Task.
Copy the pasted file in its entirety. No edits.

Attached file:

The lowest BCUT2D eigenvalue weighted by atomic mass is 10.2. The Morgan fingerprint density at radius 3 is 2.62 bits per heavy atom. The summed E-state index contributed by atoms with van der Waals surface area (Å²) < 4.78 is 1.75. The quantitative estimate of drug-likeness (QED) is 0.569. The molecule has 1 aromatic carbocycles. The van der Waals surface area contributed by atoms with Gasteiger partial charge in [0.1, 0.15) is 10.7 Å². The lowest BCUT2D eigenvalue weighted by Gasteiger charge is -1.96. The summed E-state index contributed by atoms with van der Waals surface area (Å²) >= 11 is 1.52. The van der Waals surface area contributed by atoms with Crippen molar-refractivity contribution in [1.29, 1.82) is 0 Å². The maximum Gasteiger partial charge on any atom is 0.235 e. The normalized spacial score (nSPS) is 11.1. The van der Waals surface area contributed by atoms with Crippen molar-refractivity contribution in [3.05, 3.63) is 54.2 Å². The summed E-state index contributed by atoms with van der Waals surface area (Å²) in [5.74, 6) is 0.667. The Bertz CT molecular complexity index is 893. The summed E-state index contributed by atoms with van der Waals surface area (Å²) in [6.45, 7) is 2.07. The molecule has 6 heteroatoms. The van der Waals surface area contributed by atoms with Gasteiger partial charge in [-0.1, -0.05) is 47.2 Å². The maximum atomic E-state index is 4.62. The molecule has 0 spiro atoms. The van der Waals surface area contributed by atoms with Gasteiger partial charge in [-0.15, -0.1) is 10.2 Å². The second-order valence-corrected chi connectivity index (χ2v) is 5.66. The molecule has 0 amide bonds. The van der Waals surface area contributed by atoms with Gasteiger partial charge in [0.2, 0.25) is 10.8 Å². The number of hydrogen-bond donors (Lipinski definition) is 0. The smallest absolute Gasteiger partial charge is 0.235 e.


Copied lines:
The lowest BCUT2D eigenvalue weighted by atomic mass is 10.2. The Morgan fingerprint density at radius 3 is 2.62 bits per heavy atom. The summed E-state index contributed by atoms with van der Waals surface area (Å²) < 4.78 is 1.75. The quantitative estimate of drug-likeness (QED) is 0.569. The molecule has 1 aromatic carbocycles. The van der Waals surface area contributed by atoms with Gasteiger partial charge in [0.1, 0.15) is 10.7 Å². The lowest BCUT2D eigenvalue weighted by Gasteiger charge is -1.96. The summed E-state index contributed by atoms with van der Waals surface area (Å²) >= 11 is 1.52. The van der Waals surface area contributed by atoms with Crippen molar-refractivity contribution in [1.29, 1.82) is 0 Å². The maximum Gasteiger partial charge on any atom is 0.235 e. The normalized spacial score (nSPS) is 11.1. The van der Waals surface area contributed by atoms with Crippen molar-refractivity contribution in [3.05, 3.63) is 54.2 Å². The summed E-state index contributed by atoms with van der Waals surface area (Å²) in [5.74, 6) is 0.667. The Bertz CT molecular complexity index is 893. The summed E-state index contributed by atoms with van der Waals surface area (Å²) in [6.45, 7) is 2.07. The molecule has 6 heteroatoms. The van der Waals surface area contributed by atoms with Gasteiger partial charge in [-0.1, -0.05) is 47.2 Å². The maximum atomic E-state index is 4.62. The molecule has 0 spiro atoms. The van der Waals surface area contributed by atoms with Gasteiger partial charge in [-0.15, -0.1) is 10.2 Å². The second-order valence-corrected chi connectivity index (χ2v) is 5.66. The molecule has 0 amide bonds. The van der Waals surface area contributed by atoms with Gasteiger partial charge in [0.2, 0.25) is 10.8 Å². The number of hydrogen-bond donors (Lipinski definition) is 0. The smallest absolute Gasteiger partial charge is 0.235 e.